Division of Mental Health
The information on this page is relevant for those seeking information on services for people from culturally and linguistically diverse backgrounds and Aboriginal people.
People from CALD backgrounds are potential victims of inequality, often missing out on available services through lack of knowledge of their existence. At worst, they are not afforded the same standard of care or service as those from the mainstream in society. Research has shown that the CALD population often receives mental health services that are inferior in quality and treatment outcomes are commonly poor. It must be acknowledged that some clients from a CALD background may have been born in Australia and speak English, but face social discrimination and alienation because of their cultural background, and direct difficulties because of their parent's inability to speak English, social position and cultural perspectives.
CAMHS is committed to providing equity of access to services and attempts to minimise the barriers for people from culturally and linguistically diverse (CALD) backgrounds to access appropriate services. CAMHS will facilitate equitable access to the range of services, programs and information that CAMHS provides regardless of the consumer’s gender, culture, socio-economic status and religious beliefs. CAMHS will prioritise referrals of clients from CALD backgrounds.
The CALD Working Group was established within CAMHS to address barriers which prevent children and their families from CALD backgrounds accessing services, and also to develop culturally appropriate services for this population.
CAMHS CALD Working Group aims to:
The CALD Working Group has developed policies to help ensure people from CALD backgrounds are given priority in accessing services, and to provide direction in the following areas
The CALD Working Group advocates for services to CALD clients to be given a high priority within CAMHS. The group also takes the opportunity to advocate for the development of culturally appropriate mental health services within forums such as state-wide and national mental health reviews.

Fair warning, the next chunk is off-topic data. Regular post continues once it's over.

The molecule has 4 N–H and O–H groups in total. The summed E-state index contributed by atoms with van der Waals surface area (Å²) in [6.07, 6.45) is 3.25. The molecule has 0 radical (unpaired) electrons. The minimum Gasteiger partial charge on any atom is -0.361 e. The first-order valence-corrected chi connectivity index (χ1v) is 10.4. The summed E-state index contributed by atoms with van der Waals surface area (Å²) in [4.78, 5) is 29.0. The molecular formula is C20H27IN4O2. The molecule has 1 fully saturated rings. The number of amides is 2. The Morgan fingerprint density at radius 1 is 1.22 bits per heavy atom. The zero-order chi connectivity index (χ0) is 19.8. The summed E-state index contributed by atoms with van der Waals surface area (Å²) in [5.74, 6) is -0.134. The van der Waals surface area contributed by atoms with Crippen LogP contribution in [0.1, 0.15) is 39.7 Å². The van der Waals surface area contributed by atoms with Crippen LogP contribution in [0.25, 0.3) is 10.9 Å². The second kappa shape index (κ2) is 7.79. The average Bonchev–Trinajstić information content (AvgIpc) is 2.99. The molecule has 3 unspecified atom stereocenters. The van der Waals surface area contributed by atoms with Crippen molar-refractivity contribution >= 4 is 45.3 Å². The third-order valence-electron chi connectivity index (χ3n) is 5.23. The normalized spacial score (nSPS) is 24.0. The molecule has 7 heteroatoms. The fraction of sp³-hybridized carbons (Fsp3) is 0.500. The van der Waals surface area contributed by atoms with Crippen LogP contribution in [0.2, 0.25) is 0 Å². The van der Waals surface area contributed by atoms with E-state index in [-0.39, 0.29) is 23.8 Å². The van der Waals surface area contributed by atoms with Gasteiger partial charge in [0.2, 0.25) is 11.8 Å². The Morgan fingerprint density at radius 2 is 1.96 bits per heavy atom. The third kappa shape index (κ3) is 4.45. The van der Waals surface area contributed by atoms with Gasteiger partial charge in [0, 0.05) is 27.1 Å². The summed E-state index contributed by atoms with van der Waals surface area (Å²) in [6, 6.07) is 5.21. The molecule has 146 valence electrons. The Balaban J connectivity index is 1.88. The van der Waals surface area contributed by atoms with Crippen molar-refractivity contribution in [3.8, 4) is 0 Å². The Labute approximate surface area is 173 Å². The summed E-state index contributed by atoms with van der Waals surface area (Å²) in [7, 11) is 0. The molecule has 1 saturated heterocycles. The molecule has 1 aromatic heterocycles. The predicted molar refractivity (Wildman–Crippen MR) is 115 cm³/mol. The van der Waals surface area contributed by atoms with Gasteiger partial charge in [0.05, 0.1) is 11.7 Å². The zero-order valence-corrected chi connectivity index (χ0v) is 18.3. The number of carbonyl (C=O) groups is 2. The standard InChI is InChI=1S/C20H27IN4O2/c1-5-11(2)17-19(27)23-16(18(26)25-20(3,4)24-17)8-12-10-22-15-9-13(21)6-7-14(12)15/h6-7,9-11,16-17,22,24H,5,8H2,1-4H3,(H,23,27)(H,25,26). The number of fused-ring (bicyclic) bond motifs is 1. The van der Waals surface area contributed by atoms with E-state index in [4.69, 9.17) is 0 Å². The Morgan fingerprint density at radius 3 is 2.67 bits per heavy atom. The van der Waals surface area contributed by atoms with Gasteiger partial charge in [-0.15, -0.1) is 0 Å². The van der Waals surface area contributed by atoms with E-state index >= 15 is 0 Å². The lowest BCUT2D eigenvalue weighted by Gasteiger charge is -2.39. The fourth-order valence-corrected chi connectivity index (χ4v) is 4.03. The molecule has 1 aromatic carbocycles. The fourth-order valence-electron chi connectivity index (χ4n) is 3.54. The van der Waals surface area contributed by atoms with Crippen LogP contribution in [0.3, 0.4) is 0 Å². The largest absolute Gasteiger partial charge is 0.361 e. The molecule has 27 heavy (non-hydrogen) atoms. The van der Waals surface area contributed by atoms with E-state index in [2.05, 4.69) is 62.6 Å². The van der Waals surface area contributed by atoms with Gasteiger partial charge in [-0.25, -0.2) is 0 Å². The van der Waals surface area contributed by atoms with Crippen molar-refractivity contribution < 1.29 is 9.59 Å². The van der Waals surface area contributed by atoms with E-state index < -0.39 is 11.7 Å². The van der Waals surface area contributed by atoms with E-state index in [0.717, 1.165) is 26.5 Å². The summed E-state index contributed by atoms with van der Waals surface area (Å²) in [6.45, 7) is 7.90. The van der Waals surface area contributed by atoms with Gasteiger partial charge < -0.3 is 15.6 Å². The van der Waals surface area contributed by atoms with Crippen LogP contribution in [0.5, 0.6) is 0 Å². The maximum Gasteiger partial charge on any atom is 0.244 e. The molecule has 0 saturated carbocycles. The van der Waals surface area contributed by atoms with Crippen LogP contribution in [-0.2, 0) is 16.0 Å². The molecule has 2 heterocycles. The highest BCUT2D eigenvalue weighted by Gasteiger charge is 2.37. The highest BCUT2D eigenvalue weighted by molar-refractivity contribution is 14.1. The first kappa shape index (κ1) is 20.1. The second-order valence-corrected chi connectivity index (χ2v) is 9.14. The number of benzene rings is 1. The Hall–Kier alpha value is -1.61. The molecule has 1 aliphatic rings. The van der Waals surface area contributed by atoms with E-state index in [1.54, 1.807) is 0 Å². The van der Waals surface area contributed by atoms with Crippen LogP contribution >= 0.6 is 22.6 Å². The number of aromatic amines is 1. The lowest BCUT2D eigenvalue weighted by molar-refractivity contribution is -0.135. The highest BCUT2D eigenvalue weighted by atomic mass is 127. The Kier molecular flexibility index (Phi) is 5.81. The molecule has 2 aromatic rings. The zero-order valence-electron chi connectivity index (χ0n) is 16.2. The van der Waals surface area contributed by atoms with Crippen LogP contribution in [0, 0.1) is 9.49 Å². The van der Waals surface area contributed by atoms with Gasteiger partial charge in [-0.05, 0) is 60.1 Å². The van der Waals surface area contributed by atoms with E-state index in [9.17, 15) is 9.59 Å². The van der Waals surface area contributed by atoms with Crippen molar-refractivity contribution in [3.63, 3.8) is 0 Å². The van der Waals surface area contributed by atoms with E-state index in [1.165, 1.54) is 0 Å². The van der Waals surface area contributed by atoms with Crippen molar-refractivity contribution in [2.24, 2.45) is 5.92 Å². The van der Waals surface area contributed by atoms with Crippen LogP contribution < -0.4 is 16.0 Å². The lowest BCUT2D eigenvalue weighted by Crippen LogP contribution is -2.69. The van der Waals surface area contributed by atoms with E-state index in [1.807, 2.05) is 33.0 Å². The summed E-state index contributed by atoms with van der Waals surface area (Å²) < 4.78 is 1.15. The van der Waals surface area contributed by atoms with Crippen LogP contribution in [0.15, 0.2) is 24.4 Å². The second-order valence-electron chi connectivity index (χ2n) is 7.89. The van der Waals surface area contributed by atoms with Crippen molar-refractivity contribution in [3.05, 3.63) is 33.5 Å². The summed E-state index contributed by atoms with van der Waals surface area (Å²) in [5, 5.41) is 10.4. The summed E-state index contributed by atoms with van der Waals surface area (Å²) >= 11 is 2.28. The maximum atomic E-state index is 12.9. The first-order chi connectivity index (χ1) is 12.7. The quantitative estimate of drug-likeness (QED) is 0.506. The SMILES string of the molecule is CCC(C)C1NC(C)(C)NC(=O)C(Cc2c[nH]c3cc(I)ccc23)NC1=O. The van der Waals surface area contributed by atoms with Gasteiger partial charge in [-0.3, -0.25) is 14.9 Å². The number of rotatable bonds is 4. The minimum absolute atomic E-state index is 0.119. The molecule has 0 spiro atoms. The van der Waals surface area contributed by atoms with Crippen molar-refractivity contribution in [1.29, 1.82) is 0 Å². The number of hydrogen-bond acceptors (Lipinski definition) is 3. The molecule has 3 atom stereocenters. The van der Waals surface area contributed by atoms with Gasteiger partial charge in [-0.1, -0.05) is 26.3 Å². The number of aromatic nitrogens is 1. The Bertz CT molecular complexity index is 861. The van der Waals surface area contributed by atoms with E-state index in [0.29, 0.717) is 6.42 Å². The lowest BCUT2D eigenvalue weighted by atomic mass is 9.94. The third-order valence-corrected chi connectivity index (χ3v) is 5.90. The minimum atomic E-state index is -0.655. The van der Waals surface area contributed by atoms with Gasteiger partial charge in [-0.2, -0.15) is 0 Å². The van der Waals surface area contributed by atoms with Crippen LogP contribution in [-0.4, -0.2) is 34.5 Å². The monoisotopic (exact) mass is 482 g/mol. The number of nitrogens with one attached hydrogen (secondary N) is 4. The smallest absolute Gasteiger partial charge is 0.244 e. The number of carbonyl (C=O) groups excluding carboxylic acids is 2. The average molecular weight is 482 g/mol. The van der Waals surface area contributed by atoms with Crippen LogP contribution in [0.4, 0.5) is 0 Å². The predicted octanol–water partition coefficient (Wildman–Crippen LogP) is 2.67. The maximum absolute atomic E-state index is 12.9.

For further information or to speak to someone about CALD services provided by CAMHS please contact your regional Child Adolescent Mental Health Service or contact Monica McEvoy, Nurse Practitioner, Multicultural Mental Health on 8341 1222.
Whilst comprehensive studies of the level of mental health problems in the Aboriginal population have not been undertaken, preliminary research indicates disproportionately higher rates than for the population generally. It has also been shown that Aboriginal people access mental health services less than the general population.
The Aboriginal Working Group (AWG) was formed in 1989 with representatives from most units of CAMHS. The main aim of the group is to address barriers which prevent Aboriginal children and their families accessing services, and also to develop culturally appropriate services for this population. Focus areas for the AWG are outlined below.
Aboriginal Service Policy
The AWG has developed policies to help ensure Aboriginal people are given priority in accessing services, and to provide direction in the following areas
These policies have been formulated in consultation with relevant Aboriginal services and stakeholders. The AWG provides feedback on national and state policy regarding the development of Aboriginal services.
The AWG disseminates relevant information throughout CAMHS including Aboriginal focussed resources and relevant research and information regarding Aboriginal services. The AWG also has a role in providing information about and promoting the Division's services to external agencies..
The AWG helps to develop links with other agencies providing services to Aboriginal communities. A number of interagency projects and agreements have been undertaken since the formation of the group. The aim of this is to improve access for Aboriginal people to CAMHS services and provide more comprehensive and culturally relevant services.
The AWG helps to develop culturally specific clinical services for Aboriginal clients of CAMHS. Members of the group have undergone extensive cultural awareness training and use the AWG forum to discuss Aboriginal clinical issues. The members of the AWG act as a contact for other Divisional staff and staff from other agencies who may be working with Aboriginal clients.
The AWG provides consultancy at a range of levels from nationwide consultations to that of individual client work.
Training and Development
The AWG provides and facilitates training and development for a range of internal Divisional forums. It has also been involved with outside agencies, both Aboriginal and Non-Aboriginal in the provision of training and development in regard to mental health issues.
The AWG advocates for Aboriginal services to be given a high priority within CAMHS. The group also takes the opportunity to advocate for the development of Aboriginal services within forums such as state-wide and national mental health reviews.
For further information or to speak to someone about Aboriginal services provided by CAMHS please contact your regional Child Adolescent Mental Health Service or contact Lyn Jones, Senior Aboriginal Mental Health Consultant on 8341 1222.
last modified: 24 Mar 2016